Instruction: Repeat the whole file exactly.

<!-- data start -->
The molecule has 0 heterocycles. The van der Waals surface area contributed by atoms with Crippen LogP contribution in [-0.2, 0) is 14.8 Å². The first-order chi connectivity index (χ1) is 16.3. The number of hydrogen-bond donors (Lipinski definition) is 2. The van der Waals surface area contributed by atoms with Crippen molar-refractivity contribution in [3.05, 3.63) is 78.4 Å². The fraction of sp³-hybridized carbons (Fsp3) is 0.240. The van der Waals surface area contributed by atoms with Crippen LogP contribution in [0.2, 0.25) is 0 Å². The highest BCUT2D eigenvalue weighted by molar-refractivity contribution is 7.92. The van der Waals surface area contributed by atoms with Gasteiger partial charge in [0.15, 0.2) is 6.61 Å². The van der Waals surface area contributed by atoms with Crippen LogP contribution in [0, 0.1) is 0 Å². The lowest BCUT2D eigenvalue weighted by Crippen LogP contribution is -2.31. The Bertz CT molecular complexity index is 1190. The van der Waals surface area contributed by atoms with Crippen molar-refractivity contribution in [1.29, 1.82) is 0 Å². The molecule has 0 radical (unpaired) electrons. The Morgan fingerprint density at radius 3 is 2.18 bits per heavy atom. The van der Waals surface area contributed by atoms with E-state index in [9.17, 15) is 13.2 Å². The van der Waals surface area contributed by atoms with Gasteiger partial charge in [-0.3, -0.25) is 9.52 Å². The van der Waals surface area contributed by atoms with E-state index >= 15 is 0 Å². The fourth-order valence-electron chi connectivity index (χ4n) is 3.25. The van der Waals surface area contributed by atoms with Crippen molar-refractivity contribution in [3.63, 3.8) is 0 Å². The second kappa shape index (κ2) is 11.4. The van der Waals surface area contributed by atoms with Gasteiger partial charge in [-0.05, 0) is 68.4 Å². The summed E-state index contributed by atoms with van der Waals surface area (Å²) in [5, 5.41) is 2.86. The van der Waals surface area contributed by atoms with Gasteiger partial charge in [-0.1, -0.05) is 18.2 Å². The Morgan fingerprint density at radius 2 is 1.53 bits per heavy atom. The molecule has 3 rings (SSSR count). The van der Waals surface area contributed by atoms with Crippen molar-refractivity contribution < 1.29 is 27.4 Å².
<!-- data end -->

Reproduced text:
The molecule has 0 heterocycles. The van der Waals surface area contributed by atoms with Crippen LogP contribution in [-0.2, 0) is 14.8 Å². The first-order chi connectivity index (χ1) is 16.3. The number of hydrogen-bond donors (Lipinski definition) is 2. The van der Waals surface area contributed by atoms with Crippen molar-refractivity contribution in [3.05, 3.63) is 78.4 Å². The fraction of sp³-hybridized carbons (Fsp3) is 0.240. The van der Waals surface area contributed by atoms with Crippen LogP contribution in [0.2, 0.25) is 0 Å². The highest BCUT2D eigenvalue weighted by molar-refractivity contribution is 7.92. The van der Waals surface area contributed by atoms with Gasteiger partial charge in [0.15, 0.2) is 6.61 Å². The van der Waals surface area contributed by atoms with Crippen LogP contribution in [0, 0.1) is 0 Å². The lowest BCUT2D eigenvalue weighted by Crippen LogP contribution is -2.31. The Bertz CT molecular complexity index is 1190. The van der Waals surface area contributed by atoms with Crippen molar-refractivity contribution in [1.29, 1.82) is 0 Å². The molecule has 0 radical (unpaired) electrons. The Morgan fingerprint density at radius 3 is 2.18 bits per heavy atom. The van der Waals surface area contributed by atoms with E-state index in [9.17, 15) is 13.2 Å². The van der Waals surface area contributed by atoms with Gasteiger partial charge in [-0.3, -0.25) is 9.52 Å². The van der Waals surface area contributed by atoms with E-state index >= 15 is 0 Å². The fourth-order valence-electron chi connectivity index (χ4n) is 3.25. The van der Waals surface area contributed by atoms with Crippen molar-refractivity contribution in [3.63, 3.8) is 0 Å². The second kappa shape index (κ2) is 11.4. The van der Waals surface area contributed by atoms with Gasteiger partial charge in [-0.05, 0) is 68.4 Å². The summed E-state index contributed by atoms with van der Waals surface area (Å²) in [5, 5.41) is 2.86. The van der Waals surface area contributed by atoms with Gasteiger partial charge in [-0.1, -0.05) is 18.2 Å². The Morgan fingerprint density at radius 2 is 1.53 bits per heavy atom. The molecule has 3 rings (SSSR count). The van der Waals surface area contributed by atoms with Crippen molar-refractivity contribution < 1.29 is 27.4 Å².